In 2011, Monsanto realized there may be a problem with Cry3Bb1.
As Sean Evans, Illinois insect technology development representative, explains, they received a "flare-up" of calls from areas of Iowa and northern Illinois. That flare-up amounted to 379 growers submitting 458 performance inquiries on a total of 75,000 acres across the Corn Belt.
"These traits can be overwhelmed by heavy corn rootworm populations," Evans explains. "It's a low-dose event."
Monsanto responded to grower complaints by launching a full-scale investigation. They found in most instances, trait failures were consistent with high corn rootworm pressure in continuous corn areas where one mode of action was being employed.
Later that year, Iowa State University's Aaron Gassmann confirmed populations of western corn rootworm had developed resistance to Monsanto's Cry3Bb1 trait. The following year, University of Illinois entomologist Mike Gray, in cooperation with Iowa State, confirmed the same thing in Henry and Whiteside Counties in northwestern Illinois.
In 2012, Monsanto worked with farmers to implement best management practices. Performance inquiries dropped from 75,000 acres to 45,000 acres.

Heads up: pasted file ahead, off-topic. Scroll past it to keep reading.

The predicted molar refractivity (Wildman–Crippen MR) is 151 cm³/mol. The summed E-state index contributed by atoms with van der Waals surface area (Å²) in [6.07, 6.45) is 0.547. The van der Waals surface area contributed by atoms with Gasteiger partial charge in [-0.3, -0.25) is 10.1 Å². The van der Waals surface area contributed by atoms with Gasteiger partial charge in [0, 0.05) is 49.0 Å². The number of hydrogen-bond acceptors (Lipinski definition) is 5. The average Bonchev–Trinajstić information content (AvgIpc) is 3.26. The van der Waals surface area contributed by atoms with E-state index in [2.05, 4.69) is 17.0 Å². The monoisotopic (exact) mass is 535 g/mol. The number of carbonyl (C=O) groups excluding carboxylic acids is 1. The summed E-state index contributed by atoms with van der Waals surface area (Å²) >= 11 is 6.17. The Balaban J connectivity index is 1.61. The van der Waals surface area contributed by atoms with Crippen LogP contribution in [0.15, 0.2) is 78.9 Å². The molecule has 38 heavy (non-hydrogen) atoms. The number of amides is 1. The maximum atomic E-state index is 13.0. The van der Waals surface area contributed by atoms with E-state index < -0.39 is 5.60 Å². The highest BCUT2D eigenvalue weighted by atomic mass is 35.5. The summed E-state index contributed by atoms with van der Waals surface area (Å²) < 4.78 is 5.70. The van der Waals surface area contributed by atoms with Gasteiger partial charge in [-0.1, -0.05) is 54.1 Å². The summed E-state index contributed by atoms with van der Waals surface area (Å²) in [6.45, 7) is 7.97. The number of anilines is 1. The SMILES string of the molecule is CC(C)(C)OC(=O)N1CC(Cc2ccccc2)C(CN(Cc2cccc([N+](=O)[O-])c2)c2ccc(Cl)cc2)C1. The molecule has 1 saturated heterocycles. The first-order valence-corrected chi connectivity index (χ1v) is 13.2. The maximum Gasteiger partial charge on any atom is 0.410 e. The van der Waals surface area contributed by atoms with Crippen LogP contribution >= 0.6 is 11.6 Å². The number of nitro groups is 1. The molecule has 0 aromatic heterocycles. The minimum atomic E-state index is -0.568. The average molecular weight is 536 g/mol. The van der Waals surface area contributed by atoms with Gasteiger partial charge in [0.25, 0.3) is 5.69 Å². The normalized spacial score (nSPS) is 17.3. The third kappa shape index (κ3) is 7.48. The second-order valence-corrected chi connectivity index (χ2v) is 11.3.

Three management tips
After slogging through one of the worst droughts on record, it appears rootworm resistance to Bt traits is poised to once again take the agronomic center stage.
Does that mean growers should steer clear of Cry3Bb1 at all costs? Not necessarily, say both Evans and Gray. Monsanto has developed three best management practices to help steward this technology into the future.
Evans says the first BMP is relatively simple: rotate to soybeans. As previously mentioned, continuous corn places extreme selection pressure on corn rootworm populations. When faced with a single low-dose Bt event, populations are capable of overwhelming fields. Evans notes rotating to soybeans does have the added risk of potentially developing Cry3Bb1-resistant corn rootworm variants (rootworms that lay their eggs in soybean fields, rather than corn fields). However, the risk of typical Cry3Bb1 resistance is much more immediate.